The possibility of personal choice is offered so that the individual is better integrated in the system. You may buy a particular brand of cell phone, thus personalizing your purchase. But in the end, objects and beliefs are personalized so that you may get better dazzled and hooked.

Commodification has desacralised the world. Nothing is sacred anymore. We are free to destroy forests if we find minerals there. We will pollute earth, sea and air because consumerism cannot do otherwise. We do not read much poetry anymore, not because we do not have time, but because dwelling on intimate feelings and sensibilities that do not contribute to the consumer weltanschauung can threaten the ostrich syndrome within which we are so comfortable.

One reaction to this wasteland of the soul is the emergence of religious fundamentalism. Another is joining charismatic religious movements which can compensate for the appearance of meaninglessness through the forgetfulness that chanting, singing, dancing and spiritual euphoria brings. For some, particularly in the west, drugs like ecstasy help tide through the drudgery of social life.  

The experience of community as an anti-dote

But insights from the different religious and spiritual traditions may help us break out of the ostrich-syndrome. Socrates was right when he said: “Learning consists of remembering knowledge that has lived in the soul of human beings for many generations.” And religions and spiritualities, properly interpreted and understood, are an ongoing learning process. Experiencing a sense of community is integral to this remembering and learning.

It is only through deepening our sense of community that we can open the springs of compassion. The horizontal dimension of spiritual fulfillment through our inter-relationship with each other is the only way forward. Indigenous societies refer to the inter-connectedness of all things. We are connected with water, mountains, animals and each other. In a somewhat similar vein Buddhism talks about dependent-origination. Nothing is autonomous in itself. All things are dependent on each other. The story of Indra’s net bears witness to this: There is a net where each of the knots is a sparkling diamond. A superficial observance may conclude that the thousands of diamonds in the net are showing off their individual dazzle. But on closer examination we realize that each diamond represents the reflection of all the other diamonds in the net. The individual origin of the glitter was only an illusion. Hinduism talks about love of the personal God overflowing into love for all human beings. ‘All the world is one human family’, is an ancient Indian expression that emphasizes the unity of humankind.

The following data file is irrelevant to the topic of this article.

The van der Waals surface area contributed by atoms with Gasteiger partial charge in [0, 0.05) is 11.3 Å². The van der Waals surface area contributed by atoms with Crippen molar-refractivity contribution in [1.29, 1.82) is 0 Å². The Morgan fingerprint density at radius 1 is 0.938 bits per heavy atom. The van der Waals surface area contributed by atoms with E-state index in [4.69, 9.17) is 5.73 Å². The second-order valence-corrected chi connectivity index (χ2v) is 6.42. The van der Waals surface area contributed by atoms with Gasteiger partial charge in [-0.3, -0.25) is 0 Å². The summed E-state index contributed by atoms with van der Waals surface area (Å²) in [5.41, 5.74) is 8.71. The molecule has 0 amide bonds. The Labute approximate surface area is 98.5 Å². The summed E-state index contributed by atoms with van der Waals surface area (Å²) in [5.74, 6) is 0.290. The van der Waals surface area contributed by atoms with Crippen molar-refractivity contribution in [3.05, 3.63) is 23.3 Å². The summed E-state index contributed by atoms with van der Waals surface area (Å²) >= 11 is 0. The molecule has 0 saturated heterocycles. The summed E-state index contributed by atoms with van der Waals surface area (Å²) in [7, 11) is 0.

Mahatma Gandhi spoke of this inter-connectedness when he said, “I am a part and parcel of the whole, and I cannot find Him apart from the rest of humanity. My countrymen are my nearest neighbors. They have become so helpless, so resourceless, so inert that I must concentrate on serving them. If I could persuade myself that I should find Him in a Himalayan cave, I would proceed there immediately. But I know that I cannot find Him apart from humanity.”

Today the shopping mall has become the Himalayan cave that Gandhi did not want to escape into. Only a return to the experience of community, in one form or another, can cure this malaise and help us see the social and ecological precipices we are poised on.

Forms of horizontal spirituality, such as the one Gandhi practiced, may be of vital importance to deal with the ostrich-syndrome that we discussed. Horizontal implies that we are connected with each other in community. God , or whatever else we wish to name the experience by, can only be meaningfully discovered through our relations with other human beings. We need to develop a consciousness and vision that is different from what consumer society offers us. As long as the ostrich-syndrome persists the ‘malling of the world’ will continue with its dreadful social and ecological consequences.